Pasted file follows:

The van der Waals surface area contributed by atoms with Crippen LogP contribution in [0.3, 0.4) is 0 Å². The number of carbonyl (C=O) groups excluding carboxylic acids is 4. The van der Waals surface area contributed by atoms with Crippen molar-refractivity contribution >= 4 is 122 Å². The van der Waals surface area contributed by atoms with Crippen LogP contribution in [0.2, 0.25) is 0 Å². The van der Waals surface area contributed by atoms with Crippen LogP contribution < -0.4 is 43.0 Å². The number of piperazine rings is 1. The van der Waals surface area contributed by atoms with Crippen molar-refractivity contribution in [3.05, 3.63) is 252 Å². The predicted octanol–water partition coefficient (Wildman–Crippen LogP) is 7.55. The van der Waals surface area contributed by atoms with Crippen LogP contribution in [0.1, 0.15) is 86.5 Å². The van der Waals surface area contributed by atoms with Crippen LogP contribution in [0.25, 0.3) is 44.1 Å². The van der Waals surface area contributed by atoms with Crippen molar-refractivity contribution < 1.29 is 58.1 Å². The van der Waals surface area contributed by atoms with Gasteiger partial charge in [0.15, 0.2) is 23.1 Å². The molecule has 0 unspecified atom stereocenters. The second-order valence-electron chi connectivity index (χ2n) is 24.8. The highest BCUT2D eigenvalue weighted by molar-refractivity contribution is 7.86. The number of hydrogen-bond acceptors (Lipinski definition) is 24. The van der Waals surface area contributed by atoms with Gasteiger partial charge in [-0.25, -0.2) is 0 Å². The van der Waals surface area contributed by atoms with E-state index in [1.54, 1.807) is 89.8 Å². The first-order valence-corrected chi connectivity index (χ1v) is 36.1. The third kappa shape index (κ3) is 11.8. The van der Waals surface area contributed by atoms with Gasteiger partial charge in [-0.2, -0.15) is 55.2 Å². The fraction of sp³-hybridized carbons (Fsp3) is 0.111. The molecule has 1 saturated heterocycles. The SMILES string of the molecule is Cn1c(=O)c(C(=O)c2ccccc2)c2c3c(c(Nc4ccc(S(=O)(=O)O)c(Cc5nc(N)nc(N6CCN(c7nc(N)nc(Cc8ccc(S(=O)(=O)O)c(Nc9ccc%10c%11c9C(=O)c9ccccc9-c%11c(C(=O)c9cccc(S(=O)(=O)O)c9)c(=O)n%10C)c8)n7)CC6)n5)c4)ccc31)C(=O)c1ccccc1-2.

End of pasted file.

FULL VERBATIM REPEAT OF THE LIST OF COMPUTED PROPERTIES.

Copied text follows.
The van der Waals surface area contributed by atoms with Crippen LogP contribution in [0.3, 0.4) is 0 Å². The number of carbonyl (C=O) groups excluding carboxylic acids is 4. The van der Waals surface area contributed by atoms with Crippen molar-refractivity contribution >= 4 is 122 Å². The van der Waals surface area contributed by atoms with Crippen LogP contribution in [0.2, 0.25) is 0 Å². The van der Waals surface area contributed by atoms with Crippen LogP contribution < -0.4 is 43.0 Å². The number of piperazine rings is 1. The van der Waals surface area contributed by atoms with Crippen molar-refractivity contribution in [3.05, 3.63) is 252 Å². The predicted octanol–water partition coefficient (Wildman–Crippen LogP) is 7.55. The van der Waals surface area contributed by atoms with Crippen LogP contribution in [0.1, 0.15) is 86.5 Å². The van der Waals surface area contributed by atoms with Crippen LogP contribution in [0.25, 0.3) is 44.1 Å². The van der Waals surface area contributed by atoms with Crippen molar-refractivity contribution < 1.29 is 58.1 Å². The van der Waals surface area contributed by atoms with Gasteiger partial charge in [0.15, 0.2) is 23.1 Å². The molecule has 0 unspecified atom stereocenters. The second-order valence-electron chi connectivity index (χ2n) is 24.8. The highest BCUT2D eigenvalue weighted by molar-refractivity contribution is 7.86. The number of hydrogen-bond acceptors (Lipinski definition) is 24. The van der Waals surface area contributed by atoms with Gasteiger partial charge in [-0.25, -0.2) is 0 Å². The van der Waals surface area contributed by atoms with E-state index in [1.54, 1.807) is 89.8 Å². The first-order valence-corrected chi connectivity index (χ1v) is 36.1. The third kappa shape index (κ3) is 11.8. The van der Waals surface area contributed by atoms with Gasteiger partial charge in [-0.2, -0.15) is 55.2 Å². The fraction of sp³-hybridized carbons (Fsp3) is 0.111. The molecule has 1 saturated heterocycles. The SMILES string of the molecule is Cn1c(=O)c(C(=O)c2ccccc2)c2c3c(c(Nc4ccc(S(=O)(=O)O)c(Cc5nc(N)nc(N6CCN(c7nc(N)nc(Cc8ccc(S(=O)(=O)O)c(Nc9ccc%10c%11c9C(=O)c9ccccc9-c%11c(C(=O)c9cccc(S(=O)(=O)O)c9)c(=O)n%10C)c8)n7)CC6)n5)c4)ccc31)C(=O)c1ccccc1-2.